Male Lyrebirds, native to Australia, are considered the rock stars of the aviary world.
These amazing creatures can imitate the sounds of at least 20 different species of birds almost to perfection as well as any other sounds they hear in their environment, from camera shutters to car alarms and chainsaws.
And just like human rock stars, the lyrebirds use their best sounds to attract and impress the females.
Although beautiful in their own way, female lyrebirds aren’t exactly spectacular.
They don’t take part in the imitating, nor are they particularly attractive. But the males put up an elaborate show, singing a medley of mimicry to attract the females during mating season.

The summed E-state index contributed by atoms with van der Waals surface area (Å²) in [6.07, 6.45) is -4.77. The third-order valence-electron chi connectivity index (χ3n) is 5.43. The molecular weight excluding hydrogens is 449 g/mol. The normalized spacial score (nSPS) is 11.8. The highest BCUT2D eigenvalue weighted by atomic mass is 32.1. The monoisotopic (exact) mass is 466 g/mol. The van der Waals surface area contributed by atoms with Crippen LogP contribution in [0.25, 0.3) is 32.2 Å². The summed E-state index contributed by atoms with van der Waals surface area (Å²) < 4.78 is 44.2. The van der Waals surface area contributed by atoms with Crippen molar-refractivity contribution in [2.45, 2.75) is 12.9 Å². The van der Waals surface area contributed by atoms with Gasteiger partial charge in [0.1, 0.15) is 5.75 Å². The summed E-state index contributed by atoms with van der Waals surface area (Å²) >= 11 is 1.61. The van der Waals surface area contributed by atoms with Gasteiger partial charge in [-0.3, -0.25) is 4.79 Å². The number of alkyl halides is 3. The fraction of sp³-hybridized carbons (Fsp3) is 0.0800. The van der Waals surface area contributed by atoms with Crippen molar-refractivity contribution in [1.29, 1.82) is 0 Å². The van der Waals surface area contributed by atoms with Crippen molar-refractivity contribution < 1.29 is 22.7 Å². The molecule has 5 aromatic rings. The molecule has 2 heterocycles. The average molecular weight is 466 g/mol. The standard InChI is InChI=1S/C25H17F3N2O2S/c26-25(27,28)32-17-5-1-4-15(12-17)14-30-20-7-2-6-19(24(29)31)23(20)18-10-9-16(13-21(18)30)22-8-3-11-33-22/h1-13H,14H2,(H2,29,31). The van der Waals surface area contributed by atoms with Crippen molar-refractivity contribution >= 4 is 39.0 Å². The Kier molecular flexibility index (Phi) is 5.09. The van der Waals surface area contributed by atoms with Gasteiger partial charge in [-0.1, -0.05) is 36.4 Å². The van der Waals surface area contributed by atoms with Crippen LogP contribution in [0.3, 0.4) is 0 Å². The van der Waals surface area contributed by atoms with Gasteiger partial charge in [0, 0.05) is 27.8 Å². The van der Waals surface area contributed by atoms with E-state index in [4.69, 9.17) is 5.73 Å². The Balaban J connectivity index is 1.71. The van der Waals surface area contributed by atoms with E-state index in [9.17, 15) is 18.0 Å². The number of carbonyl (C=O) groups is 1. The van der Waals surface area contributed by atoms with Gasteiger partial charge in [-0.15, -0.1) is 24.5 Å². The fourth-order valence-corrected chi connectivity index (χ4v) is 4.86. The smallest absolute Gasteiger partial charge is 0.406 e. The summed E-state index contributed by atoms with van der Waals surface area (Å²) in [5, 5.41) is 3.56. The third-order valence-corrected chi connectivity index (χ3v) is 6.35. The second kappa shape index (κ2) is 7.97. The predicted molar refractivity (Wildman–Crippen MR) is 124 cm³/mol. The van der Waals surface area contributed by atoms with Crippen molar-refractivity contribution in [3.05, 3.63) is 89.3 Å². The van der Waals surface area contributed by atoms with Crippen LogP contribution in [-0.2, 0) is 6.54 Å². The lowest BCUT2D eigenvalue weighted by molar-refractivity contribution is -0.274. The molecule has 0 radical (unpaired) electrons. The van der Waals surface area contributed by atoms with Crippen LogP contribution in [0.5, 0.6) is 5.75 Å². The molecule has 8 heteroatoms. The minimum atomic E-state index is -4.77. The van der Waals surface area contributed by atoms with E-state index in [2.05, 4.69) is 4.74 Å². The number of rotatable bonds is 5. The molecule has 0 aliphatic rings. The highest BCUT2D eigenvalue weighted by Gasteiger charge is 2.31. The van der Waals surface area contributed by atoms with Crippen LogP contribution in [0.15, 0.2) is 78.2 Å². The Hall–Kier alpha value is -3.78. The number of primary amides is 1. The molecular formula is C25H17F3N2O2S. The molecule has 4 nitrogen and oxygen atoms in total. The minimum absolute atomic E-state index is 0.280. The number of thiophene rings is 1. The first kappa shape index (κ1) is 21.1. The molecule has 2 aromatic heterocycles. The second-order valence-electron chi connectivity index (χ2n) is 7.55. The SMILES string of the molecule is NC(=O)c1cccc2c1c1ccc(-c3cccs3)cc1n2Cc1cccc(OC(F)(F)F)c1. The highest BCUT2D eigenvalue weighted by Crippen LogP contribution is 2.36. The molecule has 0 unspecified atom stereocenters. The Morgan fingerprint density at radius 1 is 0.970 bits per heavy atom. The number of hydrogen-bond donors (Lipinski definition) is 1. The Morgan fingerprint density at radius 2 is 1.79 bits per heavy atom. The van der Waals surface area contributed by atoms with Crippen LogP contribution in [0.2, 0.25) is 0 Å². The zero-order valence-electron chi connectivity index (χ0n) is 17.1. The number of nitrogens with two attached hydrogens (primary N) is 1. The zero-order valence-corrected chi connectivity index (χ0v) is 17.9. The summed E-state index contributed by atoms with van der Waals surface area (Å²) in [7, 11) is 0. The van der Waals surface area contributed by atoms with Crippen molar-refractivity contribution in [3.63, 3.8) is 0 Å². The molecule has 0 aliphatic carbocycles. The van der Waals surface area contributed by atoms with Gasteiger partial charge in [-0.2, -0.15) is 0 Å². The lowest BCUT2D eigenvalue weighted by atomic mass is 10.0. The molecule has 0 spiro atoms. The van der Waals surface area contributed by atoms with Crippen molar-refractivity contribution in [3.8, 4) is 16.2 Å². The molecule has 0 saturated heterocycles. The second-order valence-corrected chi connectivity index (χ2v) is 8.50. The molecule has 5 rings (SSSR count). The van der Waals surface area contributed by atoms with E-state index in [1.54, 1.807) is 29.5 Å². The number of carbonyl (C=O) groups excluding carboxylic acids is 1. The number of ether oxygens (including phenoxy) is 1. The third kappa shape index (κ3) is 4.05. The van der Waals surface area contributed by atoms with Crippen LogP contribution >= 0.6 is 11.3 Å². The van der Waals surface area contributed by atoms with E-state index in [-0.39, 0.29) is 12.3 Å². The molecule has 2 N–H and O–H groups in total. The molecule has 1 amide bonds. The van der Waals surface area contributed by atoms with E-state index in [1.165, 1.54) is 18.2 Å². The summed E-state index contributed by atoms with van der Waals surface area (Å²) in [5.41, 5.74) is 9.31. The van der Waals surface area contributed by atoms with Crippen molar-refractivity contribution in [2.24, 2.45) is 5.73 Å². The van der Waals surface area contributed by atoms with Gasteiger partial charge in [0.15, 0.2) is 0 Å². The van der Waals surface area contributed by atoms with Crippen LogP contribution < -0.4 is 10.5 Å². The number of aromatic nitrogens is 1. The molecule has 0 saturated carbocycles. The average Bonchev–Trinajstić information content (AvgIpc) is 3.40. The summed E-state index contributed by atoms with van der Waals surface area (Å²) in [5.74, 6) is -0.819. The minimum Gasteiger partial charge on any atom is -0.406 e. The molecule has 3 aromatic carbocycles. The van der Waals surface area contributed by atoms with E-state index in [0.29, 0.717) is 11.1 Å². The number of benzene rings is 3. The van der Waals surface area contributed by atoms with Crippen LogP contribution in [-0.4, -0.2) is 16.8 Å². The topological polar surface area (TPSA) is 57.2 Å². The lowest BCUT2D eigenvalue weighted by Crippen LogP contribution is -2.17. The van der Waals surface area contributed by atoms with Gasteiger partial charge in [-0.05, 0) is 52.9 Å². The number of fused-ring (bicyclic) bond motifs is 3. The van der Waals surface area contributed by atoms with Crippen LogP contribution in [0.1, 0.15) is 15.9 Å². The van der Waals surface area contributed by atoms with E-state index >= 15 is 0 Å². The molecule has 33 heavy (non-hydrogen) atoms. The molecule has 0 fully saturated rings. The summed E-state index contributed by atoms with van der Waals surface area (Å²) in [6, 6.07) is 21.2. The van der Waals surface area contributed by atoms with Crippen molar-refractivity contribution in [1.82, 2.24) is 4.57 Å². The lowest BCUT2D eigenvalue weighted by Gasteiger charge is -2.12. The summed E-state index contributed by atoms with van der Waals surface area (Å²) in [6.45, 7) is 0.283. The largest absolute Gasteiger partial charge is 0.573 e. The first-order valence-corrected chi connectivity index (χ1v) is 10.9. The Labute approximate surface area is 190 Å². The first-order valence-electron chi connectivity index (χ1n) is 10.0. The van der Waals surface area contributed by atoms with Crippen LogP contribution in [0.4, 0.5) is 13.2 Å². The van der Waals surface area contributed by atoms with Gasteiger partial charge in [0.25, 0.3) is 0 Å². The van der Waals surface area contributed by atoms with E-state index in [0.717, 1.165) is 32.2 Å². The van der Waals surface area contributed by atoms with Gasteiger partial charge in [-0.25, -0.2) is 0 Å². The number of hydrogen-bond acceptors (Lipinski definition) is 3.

They even set the stage beforehand, by clearing a space on the forest floor and building a mound of earth to serve as a concert platform.
Later, they assume their positions on these mounds and the mimicry begins.
As they sing, they spread out their handsome 28-inch long tail feathers, enhancing the performance a great deal. But the song is the most important part.
The more varied the repertoire, the more attractive the male lyrebirds seem to their potential mates.
This is important, because the females need to be persuaded to come closer to admire the pretty plumage.
And what better way to do it than with a great song?